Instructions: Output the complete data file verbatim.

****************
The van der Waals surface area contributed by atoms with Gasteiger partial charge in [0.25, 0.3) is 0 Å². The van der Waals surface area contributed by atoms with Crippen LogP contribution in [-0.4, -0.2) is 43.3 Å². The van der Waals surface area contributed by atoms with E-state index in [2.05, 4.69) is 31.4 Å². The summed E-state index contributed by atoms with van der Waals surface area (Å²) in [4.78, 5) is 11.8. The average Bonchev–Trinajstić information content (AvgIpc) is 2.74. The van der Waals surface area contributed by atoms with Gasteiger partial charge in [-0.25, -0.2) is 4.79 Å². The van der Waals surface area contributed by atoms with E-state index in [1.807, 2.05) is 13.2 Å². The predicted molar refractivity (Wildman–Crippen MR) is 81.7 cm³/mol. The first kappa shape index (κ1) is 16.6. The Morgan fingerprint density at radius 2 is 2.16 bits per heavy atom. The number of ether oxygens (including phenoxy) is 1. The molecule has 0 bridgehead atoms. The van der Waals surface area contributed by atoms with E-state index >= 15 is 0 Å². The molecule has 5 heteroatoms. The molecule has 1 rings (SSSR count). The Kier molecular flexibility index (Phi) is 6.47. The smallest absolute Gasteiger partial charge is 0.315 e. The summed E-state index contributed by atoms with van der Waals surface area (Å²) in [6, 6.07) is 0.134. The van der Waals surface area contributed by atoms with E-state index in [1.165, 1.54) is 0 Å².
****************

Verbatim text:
The van der Waals surface area contributed by atoms with Gasteiger partial charge in [0.25, 0.3) is 0 Å². The van der Waals surface area contributed by atoms with Crippen LogP contribution in [-0.4, -0.2) is 43.3 Å². The van der Waals surface area contributed by atoms with E-state index in [2.05, 4.69) is 31.4 Å². The summed E-state index contributed by atoms with van der Waals surface area (Å²) in [4.78, 5) is 11.8. The average Bonchev–Trinajstić information content (AvgIpc) is 2.74. The van der Waals surface area contributed by atoms with Gasteiger partial charge in [-0.25, -0.2) is 4.79 Å². The van der Waals surface area contributed by atoms with E-state index in [1.807, 2.05) is 13.2 Å². The predicted molar refractivity (Wildman–Crippen MR) is 81.7 cm³/mol. The first kappa shape index (κ1) is 16.6. The Morgan fingerprint density at radius 2 is 2.16 bits per heavy atom. The number of ether oxygens (including phenoxy) is 1. The molecule has 0 bridgehead atoms. The van der Waals surface area contributed by atoms with E-state index >= 15 is 0 Å². The molecule has 5 heteroatoms. The molecule has 1 rings (SSSR count). The Kier molecular flexibility index (Phi) is 6.47. The smallest absolute Gasteiger partial charge is 0.315 e. The summed E-state index contributed by atoms with van der Waals surface area (Å²) in [6, 6.07) is 0.134. The van der Waals surface area contributed by atoms with E-state index in [1.165, 1.54) is 0 Å².